Waste Management Project at MP – Case Study
In India, waste management policies are based on the principles of “sustainable development,” “precaution,” and “polluter pays.” These principles require municipalities and businesses to act in an environmentally accountable and responsible manner, restoring balance if their actions disrupt it. As a result of increased waste generation as a byproduct of economic development, various subordinate legislations for regulating waste disposal and dealing with generated waste have been enacted under the umbrella law of the Environment Protection Act, of 1986. (EPA).
The key to efficient waste management is to ensure proper waste segregation at the source and that waste passes through various recycling and resource recovery streams. The reduced final residue is then scientifically deposited in sanitary landfills. Sanitary landfills are the final destination for unutilized municipal solid waste from waste processing facilities as well as other types of inorganic waste that cannot be reused or recycled.
In some urban areas, people working in the informal sector collect solid waste for each doorstep in exchange for a collection fee and the sale of recyclables. The informal recycling industry contributes significantly to waste management. It also means that less waste ends up in landfills.
Product – Ocean Geomembrane-1500 Micron & Ocean Geotextile-200 GSM
Quantity – 16560 Sqm & 16400Sqm
Location – Madhya Pradesh
The issues created by ineffective waste management systems are enormous. As the population grows, so does the amount of waste produced. As a result, without proper systems and mechanisms in place, it is extremely difficult to manage the massive amounts of waste that eventually result in dumping on land, also known as a landfill, without proper administration and monitoring.
Waste management in Madhya Pradesh had some well-known flaws, which resulted in a slew of issues that posed a serious threat to society as a whole, such as groundwater pollution caused by impure water seeping into the land from waste, or even soil degradation and land pollution. It’s no surprise that air quality has deteriorated over time. The waste management system in Madhya Pradesh was a government initiative to address the imminent threat posed by waste to the environment and even health hazards.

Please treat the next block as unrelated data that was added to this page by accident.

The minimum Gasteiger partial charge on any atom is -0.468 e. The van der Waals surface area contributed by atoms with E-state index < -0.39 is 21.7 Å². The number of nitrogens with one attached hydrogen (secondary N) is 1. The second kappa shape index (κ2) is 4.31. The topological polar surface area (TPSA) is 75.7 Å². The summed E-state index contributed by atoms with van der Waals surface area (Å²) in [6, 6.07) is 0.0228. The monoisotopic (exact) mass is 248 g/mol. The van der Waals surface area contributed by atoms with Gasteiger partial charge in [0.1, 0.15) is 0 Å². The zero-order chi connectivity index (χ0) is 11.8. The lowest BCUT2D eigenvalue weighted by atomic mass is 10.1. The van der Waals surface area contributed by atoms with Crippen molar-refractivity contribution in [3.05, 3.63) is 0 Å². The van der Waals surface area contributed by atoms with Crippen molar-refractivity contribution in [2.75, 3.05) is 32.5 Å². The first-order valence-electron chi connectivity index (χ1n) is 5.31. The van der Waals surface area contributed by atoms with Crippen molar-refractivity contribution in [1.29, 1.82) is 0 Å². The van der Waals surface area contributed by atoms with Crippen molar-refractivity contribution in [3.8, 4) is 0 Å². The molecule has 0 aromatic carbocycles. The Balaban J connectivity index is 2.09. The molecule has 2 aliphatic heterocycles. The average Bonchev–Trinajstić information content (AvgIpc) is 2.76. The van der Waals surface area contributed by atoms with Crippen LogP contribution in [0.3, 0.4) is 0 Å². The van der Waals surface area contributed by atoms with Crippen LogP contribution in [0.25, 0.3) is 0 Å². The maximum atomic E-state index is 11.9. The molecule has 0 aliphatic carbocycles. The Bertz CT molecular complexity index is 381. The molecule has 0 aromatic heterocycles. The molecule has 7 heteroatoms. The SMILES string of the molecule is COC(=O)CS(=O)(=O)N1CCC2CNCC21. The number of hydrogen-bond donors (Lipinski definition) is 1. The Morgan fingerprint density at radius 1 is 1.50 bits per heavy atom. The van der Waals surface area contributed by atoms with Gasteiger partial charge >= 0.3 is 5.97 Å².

Due to their multiple functions, excellent hydraulic properties, ease of installation, and cost savings, geomembrane and geotextile are most commonly used in solid waste landfills to protect surface water and groundwater. Separation, drainage, filtration, hydraulic barrier, gas barrier, and protection are some of the functions that geosynthetic systems can perform in landfills.
Geomembrane and Geotextile are the most commonly used types of liners these days to address the problem caused by such Waste Management in Madhya Pradesh by providing the much-needed low permeability that would eventually top the seepage and leakage of the harmful components from the solid waste in these landfills.
These two materials are highly recommended all over the world due to their higher strength, lower permeability, maximum inherent flexibility, incredible chemical resistance, weathering resistance, and lack of the need for additional adhesives. Furthermore, both are extremely low-cost materials with a long lifespan. Other significant advantages of using the two liners are that they both have superior hydraulic properties, are extremely environmentally friendly, and are simple to install.